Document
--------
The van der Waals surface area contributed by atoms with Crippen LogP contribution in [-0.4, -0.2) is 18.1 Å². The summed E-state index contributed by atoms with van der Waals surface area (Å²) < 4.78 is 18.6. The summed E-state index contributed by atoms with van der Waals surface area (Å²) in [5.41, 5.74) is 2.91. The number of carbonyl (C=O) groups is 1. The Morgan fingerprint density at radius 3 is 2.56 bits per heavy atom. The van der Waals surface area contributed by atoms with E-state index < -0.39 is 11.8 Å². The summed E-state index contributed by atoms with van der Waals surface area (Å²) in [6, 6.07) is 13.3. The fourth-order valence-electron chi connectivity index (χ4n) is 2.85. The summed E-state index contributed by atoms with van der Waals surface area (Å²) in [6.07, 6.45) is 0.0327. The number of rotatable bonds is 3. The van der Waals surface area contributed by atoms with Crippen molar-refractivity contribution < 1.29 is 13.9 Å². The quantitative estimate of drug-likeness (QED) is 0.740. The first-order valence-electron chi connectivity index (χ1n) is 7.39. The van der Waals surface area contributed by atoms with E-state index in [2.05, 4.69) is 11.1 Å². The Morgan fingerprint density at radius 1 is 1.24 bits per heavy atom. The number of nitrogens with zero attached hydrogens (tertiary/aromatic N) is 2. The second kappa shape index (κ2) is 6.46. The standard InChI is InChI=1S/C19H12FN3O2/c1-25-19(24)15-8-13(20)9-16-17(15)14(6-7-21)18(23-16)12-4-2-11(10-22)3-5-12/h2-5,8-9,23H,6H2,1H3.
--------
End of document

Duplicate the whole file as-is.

The van der Waals surface area contributed by atoms with Crippen LogP contribution in [-0.4, -0.2) is 18.1 Å². The summed E-state index contributed by atoms with van der Waals surface area (Å²) < 4.78 is 18.6. The summed E-state index contributed by atoms with van der Waals surface area (Å²) in [5.41, 5.74) is 2.91. The number of carbonyl (C=O) groups is 1. The Morgan fingerprint density at radius 3 is 2.56 bits per heavy atom. The van der Waals surface area contributed by atoms with E-state index < -0.39 is 11.8 Å². The summed E-state index contributed by atoms with van der Waals surface area (Å²) in [6, 6.07) is 13.3. The fourth-order valence-electron chi connectivity index (χ4n) is 2.85. The summed E-state index contributed by atoms with van der Waals surface area (Å²) in [6.07, 6.45) is 0.0327. The number of rotatable bonds is 3. The van der Waals surface area contributed by atoms with Crippen molar-refractivity contribution < 1.29 is 13.9 Å². The quantitative estimate of drug-likeness (QED) is 0.740. The first-order valence-electron chi connectivity index (χ1n) is 7.39. The van der Waals surface area contributed by atoms with E-state index in [2.05, 4.69) is 11.1 Å². The Morgan fingerprint density at radius 1 is 1.24 bits per heavy atom. The number of nitrogens with zero attached hydrogens (tertiary/aromatic N) is 2. The second kappa shape index (κ2) is 6.46. The standard InChI is InChI=1S/C19H12FN3O2/c1-25-19(24)15-8-13(20)9-16-17(15)14(6-7-21)18(23-16)12-4-2-11(10-22)3-5-12/h2-5,8-9,23H,6H2,1H3.